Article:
In transfer dealings, Dinamo shop at the flea market rather than the high street. The lowly reputation of the Umaglesi Liga makes moving to Dinamo a tough sell. This summer, an attempt to bring Georgian winger Sandro Kobakhidze back home from the wilderness of Dnipro’s reserves was trumped by an offer from Ukrainian strugglers Volyn Lutsk.
But potentially club-changing money aside, a place in the Champions League group stage would offer a new generation the European nights of which they have long been deprived.
The Dusseldorf Dynasty – Dinamo’s Greatest Day
When Bilek entered the Dinamo Arena for the first time he would have observed quickly the close connection Dinamo retains with the achievements of Georgian football past. The walls of the Press Center and VIP Lounge are awash with pictures of Dinamo’s two great sides.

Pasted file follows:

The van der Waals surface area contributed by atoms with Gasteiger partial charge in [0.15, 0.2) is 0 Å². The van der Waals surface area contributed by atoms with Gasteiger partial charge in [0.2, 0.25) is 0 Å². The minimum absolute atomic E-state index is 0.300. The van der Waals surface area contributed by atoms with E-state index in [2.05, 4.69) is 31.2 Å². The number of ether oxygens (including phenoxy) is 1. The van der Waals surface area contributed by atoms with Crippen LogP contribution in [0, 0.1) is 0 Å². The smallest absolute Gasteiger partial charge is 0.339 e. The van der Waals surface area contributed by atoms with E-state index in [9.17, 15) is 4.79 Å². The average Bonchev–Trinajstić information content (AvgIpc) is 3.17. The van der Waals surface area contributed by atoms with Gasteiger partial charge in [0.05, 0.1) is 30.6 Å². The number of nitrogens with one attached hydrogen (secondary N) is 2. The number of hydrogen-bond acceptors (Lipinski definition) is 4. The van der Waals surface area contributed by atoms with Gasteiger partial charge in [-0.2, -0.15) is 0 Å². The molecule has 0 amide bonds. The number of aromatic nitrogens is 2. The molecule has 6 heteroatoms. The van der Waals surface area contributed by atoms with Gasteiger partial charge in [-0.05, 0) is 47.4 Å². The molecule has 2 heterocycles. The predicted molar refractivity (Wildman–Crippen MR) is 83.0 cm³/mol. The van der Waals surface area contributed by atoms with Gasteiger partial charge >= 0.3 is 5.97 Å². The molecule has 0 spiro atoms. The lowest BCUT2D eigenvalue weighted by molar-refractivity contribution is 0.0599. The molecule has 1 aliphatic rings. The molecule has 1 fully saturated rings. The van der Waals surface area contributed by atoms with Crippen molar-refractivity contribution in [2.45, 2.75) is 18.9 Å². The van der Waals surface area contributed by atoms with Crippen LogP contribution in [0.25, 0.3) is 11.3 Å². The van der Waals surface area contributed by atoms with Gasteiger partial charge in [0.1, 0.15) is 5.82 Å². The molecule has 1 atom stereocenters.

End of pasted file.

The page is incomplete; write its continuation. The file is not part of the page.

First, the 1964 “Golden Boys”. Described by France Football magazine as “the best Eastern representatives of South American football traditions” this lauded Dinamo team included stars of the 1960 European Championships-winning USSR squad Slava Metreveli and Mikheil Meskhi. They beat Torpedo Moscow 4-1 in the Uzbek capital Tashkent in a play-off to win the club’s first ever Soviet Top League title but were denied the opportunity to play in European competition as Soviet clubs did not enter until 1965.
Dinamo’s second wave of excellence came in the late 1970s and early 1980s under manager Nodar Akhalkatsi. Their second USSR title in 1978 earned the Georgian club a place in the 1979-80 European Cup First Round where they destroyed Liverpool 3-0 in Tbilisi in front of a crowd that, depending on who you speak to and how much wine has been consumed, can reach anything up to 120,000.